I may be preaching to the converted on this but…
I like WordPress (in fact I like most .php-based products).
I’ve tried Ghost and thought it was meh. I’ve worked with Drupal and thought it was alright (if slightly over-engineered).
But I *like* WordPress.
However, the more time I spend with it, the more I realise that WordPress has shortcomings, here and there.
It’s a pros and cons argument.
Yes, there is a very large user community developing features and facilities for the (functional and non-functional portions of the) application.
And this is good. This huge, hardcore team of developers are continually turning the WordPress product in to a much more sophisticated tool.
But there are also some naughty people out there, attempting to bugger up some people’s WordPress installations.
Just for a laugh.
When I was in LA three years ago, one of my WordPress-based websites was hacked.
It was a relatively straightforward task to get in to the back-end and fix the website. It was just frustrating that it had happened.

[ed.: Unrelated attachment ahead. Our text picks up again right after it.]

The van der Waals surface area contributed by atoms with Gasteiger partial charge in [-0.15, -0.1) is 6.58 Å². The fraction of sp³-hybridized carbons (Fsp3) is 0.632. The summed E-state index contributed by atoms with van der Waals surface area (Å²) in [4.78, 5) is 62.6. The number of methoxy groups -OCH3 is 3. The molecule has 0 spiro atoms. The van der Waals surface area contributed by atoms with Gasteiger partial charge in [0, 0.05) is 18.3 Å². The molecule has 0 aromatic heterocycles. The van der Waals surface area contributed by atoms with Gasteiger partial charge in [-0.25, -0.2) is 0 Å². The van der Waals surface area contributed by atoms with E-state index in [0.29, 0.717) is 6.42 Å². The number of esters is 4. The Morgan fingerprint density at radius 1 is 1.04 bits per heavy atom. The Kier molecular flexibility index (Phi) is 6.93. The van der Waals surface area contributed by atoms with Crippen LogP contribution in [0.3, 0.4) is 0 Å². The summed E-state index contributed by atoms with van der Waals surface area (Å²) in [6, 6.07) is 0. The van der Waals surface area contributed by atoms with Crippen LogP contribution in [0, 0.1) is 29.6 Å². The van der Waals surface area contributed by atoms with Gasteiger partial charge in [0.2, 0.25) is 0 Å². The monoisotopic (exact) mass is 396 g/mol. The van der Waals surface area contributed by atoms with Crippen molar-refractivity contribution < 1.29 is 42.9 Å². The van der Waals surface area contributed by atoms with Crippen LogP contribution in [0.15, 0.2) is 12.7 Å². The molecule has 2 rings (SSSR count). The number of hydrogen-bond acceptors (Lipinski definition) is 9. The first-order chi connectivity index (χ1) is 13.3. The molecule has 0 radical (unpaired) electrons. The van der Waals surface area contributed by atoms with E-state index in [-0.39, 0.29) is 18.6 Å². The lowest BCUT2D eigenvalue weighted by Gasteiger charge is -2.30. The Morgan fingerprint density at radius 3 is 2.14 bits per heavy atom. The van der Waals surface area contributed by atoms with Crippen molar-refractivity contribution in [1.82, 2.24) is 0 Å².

Though, interestingly, I believe I would fix the problem in a much simpler way these days.
But here are a couple of simple golden rules that everyone should undertake to protect their WordPress environment:
- log in as administrator
- create a new user (with a non-obvious name)
- promote that user to administrator
- log out as administrator
- log in as the new administrator user you have just created
- delete the old administrator account
And while I’m on the patronising subject of the blindingly obvious:
- never publish content from an admin account – use an author/editor role
- change your passwords frequently (and use a random password generator for security)
But don’t worry about deleting your admin user if you have been posting from content from it – you can just assign your new author/contributor user as owner of the legacy content, and then you don’t lose anything.
Maybe you already know these things.
But we’re never to old to learn, are we?